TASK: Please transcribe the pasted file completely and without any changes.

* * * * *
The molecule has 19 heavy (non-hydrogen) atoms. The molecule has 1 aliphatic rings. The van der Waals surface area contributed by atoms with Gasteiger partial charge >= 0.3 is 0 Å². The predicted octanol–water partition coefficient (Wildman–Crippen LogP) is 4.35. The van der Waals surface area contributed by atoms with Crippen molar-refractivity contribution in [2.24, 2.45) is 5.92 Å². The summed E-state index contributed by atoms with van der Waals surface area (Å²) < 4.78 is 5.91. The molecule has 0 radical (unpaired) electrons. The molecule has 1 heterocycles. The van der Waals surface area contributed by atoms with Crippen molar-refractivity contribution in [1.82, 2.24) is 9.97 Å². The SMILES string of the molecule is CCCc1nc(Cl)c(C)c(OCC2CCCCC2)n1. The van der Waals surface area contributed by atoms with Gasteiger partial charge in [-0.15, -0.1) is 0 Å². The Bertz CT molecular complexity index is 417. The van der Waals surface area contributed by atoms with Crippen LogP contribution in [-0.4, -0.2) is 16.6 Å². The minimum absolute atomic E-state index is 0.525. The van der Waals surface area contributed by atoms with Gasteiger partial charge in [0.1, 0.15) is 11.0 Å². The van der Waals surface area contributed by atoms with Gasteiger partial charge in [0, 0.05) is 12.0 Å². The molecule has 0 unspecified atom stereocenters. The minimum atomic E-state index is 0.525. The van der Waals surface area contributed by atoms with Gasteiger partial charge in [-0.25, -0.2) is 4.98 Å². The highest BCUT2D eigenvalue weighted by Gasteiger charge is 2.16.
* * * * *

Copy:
The molecule has 19 heavy (non-hydrogen) atoms. The molecule has 1 aliphatic rings. The van der Waals surface area contributed by atoms with Gasteiger partial charge >= 0.3 is 0 Å². The predicted octanol–water partition coefficient (Wildman–Crippen LogP) is 4.35. The van der Waals surface area contributed by atoms with Crippen molar-refractivity contribution in [2.24, 2.45) is 5.92 Å². The summed E-state index contributed by atoms with van der Waals surface area (Å²) < 4.78 is 5.91. The molecule has 0 radical (unpaired) electrons. The molecule has 1 heterocycles. The van der Waals surface area contributed by atoms with Crippen molar-refractivity contribution in [1.82, 2.24) is 9.97 Å². The SMILES string of the molecule is CCCc1nc(Cl)c(C)c(OCC2CCCCC2)n1. The van der Waals surface area contributed by atoms with Gasteiger partial charge in [-0.15, -0.1) is 0 Å². The Bertz CT molecular complexity index is 417. The van der Waals surface area contributed by atoms with Crippen LogP contribution in [-0.4, -0.2) is 16.6 Å². The minimum absolute atomic E-state index is 0.525. The van der Waals surface area contributed by atoms with Gasteiger partial charge in [0.1, 0.15) is 11.0 Å². The van der Waals surface area contributed by atoms with Gasteiger partial charge in [0, 0.05) is 12.0 Å². The molecule has 0 unspecified atom stereocenters. The minimum atomic E-state index is 0.525. The van der Waals surface area contributed by atoms with Gasteiger partial charge in [-0.25, -0.2) is 4.98 Å². The highest BCUT2D eigenvalue weighted by Gasteiger charge is 2.16.